Does it Matter if I Rent Out My Home Before Doing a Short Sale?

Real Estate Agent with Long and Foster REALTORS®, Gainesville, VA VA License # 0225089470

Does it Matter if I Rent Out My Home Before Doing a Short Sale?

Very often, home owners who may be tittering on the edge of a Short Sale will ask me if they can rent out their home before conducting a Short Sale the following year.  Of course they can do that!  The obvious reason why someone would want to do that is in hopes that the market will increase and after renting the property out for a year, the loan to value ratio would have the home right side up, or at least close.  But what if the value doesn't come up and you have to do a Short Sale after relocating to another home?

There is one potentially large issue that needs to be considered before renting out a home that you may later decide to sell in a Short Sale. That would be considering the tax ramifications of forgiven debt.

Under the Mortgage Debt Forgiveness Act, the IRS waives tax liability on forgiven mortgage debt under particular circumstances.  One of the circumstances is that the property with the forgiven mortgage debt must be a principal residence.  If you've rented out a home for a year before selling and moved into another home, the property may no longer be considered a principal residence.

ALWAYS CONSULT WITH YOUR TAX ADVISER BEFORE MAKING ANY DECISION ON CONDUCTING A SHORT SALE.  There can be state and federal tax implications that you may not have considered. 


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David Burrows
Classic Realty - Fairfax, VA
No Pressure, Just Seriously Devoted to Real Estate

Good advice and thank you very much. I just shared similar information with a former client of mine.

Mar 01, 2011 08:55 AM #1
Brad Hornshaw
Brad Hornshaw Realtor Lynnwood, Bothell, Everett - Lynnwood, WA
Realtor, Listing Agent, Buyers Agent, Investments
Hi Chris A very good piece of information thanks for sharing with us ...........Brad
Mar 01, 2011 09:51 AM #2
Cindy Jones
Integrity Real Estate Group - Woodbridge, VA
Pentagon, Fort Belvoir & Quantico Real Estate News

Lenders do have a different view of primary residences and rental properties when it comes to short sales.  And then as you point out there is the IRS veiw as well.

Mar 01, 2011 09:55 AM #3
Chris Ann Cleland
Long and Foster REALTORS®, Gainesville, VA - Bristow, VA
Associate Broker, Bristow, VA

David & Brad:  It's such a common question from Short Sale Sellers.  I always recommend that they speak with a tax adviser.

Mar 01, 2011 09:58 AM #4
Marte Cliff
Marte Cliff Copywriting - Priest River, ID
your real estate writer

Good advice. Nearly everything we do any more has some kind of tax consequences.

Mar 01, 2011 11:31 AM #5
Eric Michael
Remerica Integrity, Realtors®, Northville, MI - Livonia, MI
Metro Detroit Real Estate Professional 734.564.1519

Yes yes, Primary residence. So many people think they can get away with this. More than likely won't turn out good.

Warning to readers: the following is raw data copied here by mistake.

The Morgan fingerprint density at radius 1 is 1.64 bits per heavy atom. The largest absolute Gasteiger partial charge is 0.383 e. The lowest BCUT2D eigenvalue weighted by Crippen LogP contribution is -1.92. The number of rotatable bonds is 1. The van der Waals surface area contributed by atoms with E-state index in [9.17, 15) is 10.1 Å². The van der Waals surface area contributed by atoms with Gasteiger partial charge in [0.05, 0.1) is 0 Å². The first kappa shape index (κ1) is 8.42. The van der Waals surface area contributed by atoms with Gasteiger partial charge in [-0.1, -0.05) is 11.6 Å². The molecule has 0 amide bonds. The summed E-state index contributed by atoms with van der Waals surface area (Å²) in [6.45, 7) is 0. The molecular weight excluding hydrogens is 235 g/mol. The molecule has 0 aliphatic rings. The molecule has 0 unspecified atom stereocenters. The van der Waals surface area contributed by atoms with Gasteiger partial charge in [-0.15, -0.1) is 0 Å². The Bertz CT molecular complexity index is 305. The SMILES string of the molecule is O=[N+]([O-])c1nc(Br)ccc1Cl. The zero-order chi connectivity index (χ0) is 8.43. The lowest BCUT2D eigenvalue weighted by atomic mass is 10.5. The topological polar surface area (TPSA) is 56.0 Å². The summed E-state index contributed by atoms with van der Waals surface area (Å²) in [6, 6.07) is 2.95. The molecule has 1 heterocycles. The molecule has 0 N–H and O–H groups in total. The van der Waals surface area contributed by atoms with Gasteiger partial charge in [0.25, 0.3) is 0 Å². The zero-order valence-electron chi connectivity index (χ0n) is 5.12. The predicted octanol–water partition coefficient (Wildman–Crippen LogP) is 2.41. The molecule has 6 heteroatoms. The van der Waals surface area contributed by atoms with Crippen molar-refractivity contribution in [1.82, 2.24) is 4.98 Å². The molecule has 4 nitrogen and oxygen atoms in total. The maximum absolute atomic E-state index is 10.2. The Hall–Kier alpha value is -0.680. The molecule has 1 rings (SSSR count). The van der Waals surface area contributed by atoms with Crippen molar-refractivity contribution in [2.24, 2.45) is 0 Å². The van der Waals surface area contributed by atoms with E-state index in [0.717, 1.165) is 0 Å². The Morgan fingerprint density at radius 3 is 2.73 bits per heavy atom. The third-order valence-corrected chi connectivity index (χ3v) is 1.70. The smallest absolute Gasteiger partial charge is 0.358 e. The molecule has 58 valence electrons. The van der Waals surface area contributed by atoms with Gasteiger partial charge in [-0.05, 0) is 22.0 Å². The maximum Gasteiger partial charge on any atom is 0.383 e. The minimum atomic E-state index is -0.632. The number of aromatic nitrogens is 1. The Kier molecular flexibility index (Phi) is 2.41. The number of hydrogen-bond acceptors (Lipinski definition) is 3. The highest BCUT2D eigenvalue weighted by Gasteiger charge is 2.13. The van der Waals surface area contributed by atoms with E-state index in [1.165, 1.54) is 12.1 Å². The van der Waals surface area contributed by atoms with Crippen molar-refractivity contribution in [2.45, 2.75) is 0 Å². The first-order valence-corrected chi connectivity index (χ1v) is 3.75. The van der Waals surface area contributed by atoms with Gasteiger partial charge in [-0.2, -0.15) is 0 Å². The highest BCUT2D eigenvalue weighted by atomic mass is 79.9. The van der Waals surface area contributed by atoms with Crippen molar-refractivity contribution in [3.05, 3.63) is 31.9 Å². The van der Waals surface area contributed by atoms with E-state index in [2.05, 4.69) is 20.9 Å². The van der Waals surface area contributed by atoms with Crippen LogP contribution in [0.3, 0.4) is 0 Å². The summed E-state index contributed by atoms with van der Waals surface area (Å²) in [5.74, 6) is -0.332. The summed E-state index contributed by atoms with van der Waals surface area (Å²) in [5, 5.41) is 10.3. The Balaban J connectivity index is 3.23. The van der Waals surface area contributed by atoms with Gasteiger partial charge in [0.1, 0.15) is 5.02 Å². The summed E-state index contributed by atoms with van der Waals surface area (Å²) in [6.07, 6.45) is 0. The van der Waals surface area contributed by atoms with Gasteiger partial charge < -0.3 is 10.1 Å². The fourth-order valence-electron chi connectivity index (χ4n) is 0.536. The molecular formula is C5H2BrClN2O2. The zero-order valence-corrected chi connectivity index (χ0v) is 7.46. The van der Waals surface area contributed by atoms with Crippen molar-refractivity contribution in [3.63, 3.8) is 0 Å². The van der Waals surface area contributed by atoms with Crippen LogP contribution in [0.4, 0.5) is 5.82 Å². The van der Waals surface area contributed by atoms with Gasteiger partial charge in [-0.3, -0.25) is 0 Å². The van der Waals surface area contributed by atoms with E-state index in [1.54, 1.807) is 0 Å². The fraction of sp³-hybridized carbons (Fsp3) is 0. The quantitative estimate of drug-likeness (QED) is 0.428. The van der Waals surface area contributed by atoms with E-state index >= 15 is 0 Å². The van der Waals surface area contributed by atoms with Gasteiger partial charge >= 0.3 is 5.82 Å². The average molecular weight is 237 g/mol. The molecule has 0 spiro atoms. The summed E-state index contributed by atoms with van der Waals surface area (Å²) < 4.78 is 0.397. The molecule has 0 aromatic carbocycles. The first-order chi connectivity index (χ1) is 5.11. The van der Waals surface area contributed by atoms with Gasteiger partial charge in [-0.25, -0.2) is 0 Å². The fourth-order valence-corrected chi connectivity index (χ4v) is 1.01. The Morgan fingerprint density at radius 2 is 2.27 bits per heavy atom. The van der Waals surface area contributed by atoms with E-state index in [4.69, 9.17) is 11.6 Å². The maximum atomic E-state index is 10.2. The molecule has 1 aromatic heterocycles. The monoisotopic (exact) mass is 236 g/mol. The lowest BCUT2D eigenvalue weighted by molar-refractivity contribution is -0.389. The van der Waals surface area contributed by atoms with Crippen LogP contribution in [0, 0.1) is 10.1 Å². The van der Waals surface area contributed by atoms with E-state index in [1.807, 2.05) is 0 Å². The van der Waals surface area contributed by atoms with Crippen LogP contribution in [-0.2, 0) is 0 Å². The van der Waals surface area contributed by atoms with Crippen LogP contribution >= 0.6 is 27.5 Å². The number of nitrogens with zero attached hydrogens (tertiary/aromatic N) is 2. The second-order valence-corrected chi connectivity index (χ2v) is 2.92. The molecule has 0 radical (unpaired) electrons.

Mar 01, 2011 12:20 PM #6
Ginny Gorman
RI Real Estate Services ~ 401-529-7849~ RI Waterfront Real Estate - North Kingstown, RI
Homes for Sale in North Kingstown RI and beyond

Excellent post Chris Ann...i've had one that got themselves in a pickle by renting out their home prior to coming to me & it cost them some money with the IRS...

Mar 01, 2011 12:46 PM #7
Donna Foerster
HomeSmart Realty Group - Parker, CO
Metro Denver Real Estate Agent

Hi Chris Ann~ It's so important for consumers to ask questions when they are unsure. Often times the best advice we can give then is to seek out the appropriate professional, in this case a tax adviser.

Mar 01, 2011 03:36 PM #8
Bob & Leilani Souza
Souza Realty 916.408.5500 - Roseville, CA
Greater Sacramento Area Homes, Land & Investments

Great blog post topic, Chris Ann! Consulting with a tax and legal professional is always a good idea before anyone decides whether or not they should try to short sale their home...owner-occupied or not. :)


Mar 01, 2011 05:20 PM #9
Chris Ann Cleland
Long and Foster REALTORS®, Gainesville, VA - Bristow, VA
Associate Broker, Bristow, VA

Marte:  The Short Sale option has red flags of tax implications for more candidates than you'd think.

Eric:  I don't think folks looking to rent are even THINKING about this consequence, so I honestly don't think it's a malicious thought to pull the wool over someone's eyes. 

Ginny:  If they had just spoken with you first, you could have referred them to a tax adviser.

Donna:  And the sign of a good real estate agent is knowing the situations when getting a tax professional, or lawyer involved, is necessary.

Leilani:  I'm shocked by the number of agents out there taking Short Sale listings that don't know the potential pitfalls and when to refer clients to tax professionals.  Scary. 

Mar 02, 2011 03:04 AM #10
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Chris Ann Cleland

Associate Broker, Bristow, VA
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